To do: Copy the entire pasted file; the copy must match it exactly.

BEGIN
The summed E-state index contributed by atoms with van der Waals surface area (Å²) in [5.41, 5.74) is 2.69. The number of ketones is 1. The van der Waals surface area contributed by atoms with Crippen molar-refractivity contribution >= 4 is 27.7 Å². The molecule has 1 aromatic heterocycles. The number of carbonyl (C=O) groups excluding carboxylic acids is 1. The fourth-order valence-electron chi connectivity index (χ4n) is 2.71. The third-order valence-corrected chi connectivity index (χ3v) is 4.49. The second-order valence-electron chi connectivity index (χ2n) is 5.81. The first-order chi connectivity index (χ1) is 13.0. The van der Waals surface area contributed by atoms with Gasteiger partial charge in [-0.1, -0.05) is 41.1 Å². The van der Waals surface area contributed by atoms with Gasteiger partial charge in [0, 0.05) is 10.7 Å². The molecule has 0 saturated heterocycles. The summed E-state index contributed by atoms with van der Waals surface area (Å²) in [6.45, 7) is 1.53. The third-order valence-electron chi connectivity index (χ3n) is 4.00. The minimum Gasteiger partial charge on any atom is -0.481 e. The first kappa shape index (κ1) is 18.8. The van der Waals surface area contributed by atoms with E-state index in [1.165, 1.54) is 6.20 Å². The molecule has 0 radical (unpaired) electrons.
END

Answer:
The summed E-state index contributed by atoms with van der Waals surface area (Å²) in [5.41, 5.74) is 2.69. The number of ketones is 1. The van der Waals surface area contributed by atoms with Crippen molar-refractivity contribution >= 4 is 27.7 Å². The molecule has 1 aromatic heterocycles. The number of carbonyl (C=O) groups excluding carboxylic acids is 1. The fourth-order valence-electron chi connectivity index (χ4n) is 2.71. The third-order valence-corrected chi connectivity index (χ3v) is 4.49. The second-order valence-electron chi connectivity index (χ2n) is 5.81. The first-order chi connectivity index (χ1) is 13.0. The van der Waals surface area contributed by atoms with Gasteiger partial charge in [-0.1, -0.05) is 41.1 Å². The van der Waals surface area contributed by atoms with Gasteiger partial charge in [0, 0.05) is 10.7 Å². The molecule has 0 saturated heterocycles. The summed E-state index contributed by atoms with van der Waals surface area (Å²) in [6.45, 7) is 1.53. The third-order valence-electron chi connectivity index (χ3n) is 4.00. The minimum Gasteiger partial charge on any atom is -0.481 e. The first kappa shape index (κ1) is 18.8. The van der Waals surface area contributed by atoms with E-state index in [1.165, 1.54) is 6.20 Å². The molecule has 0 radical (unpaired) electrons.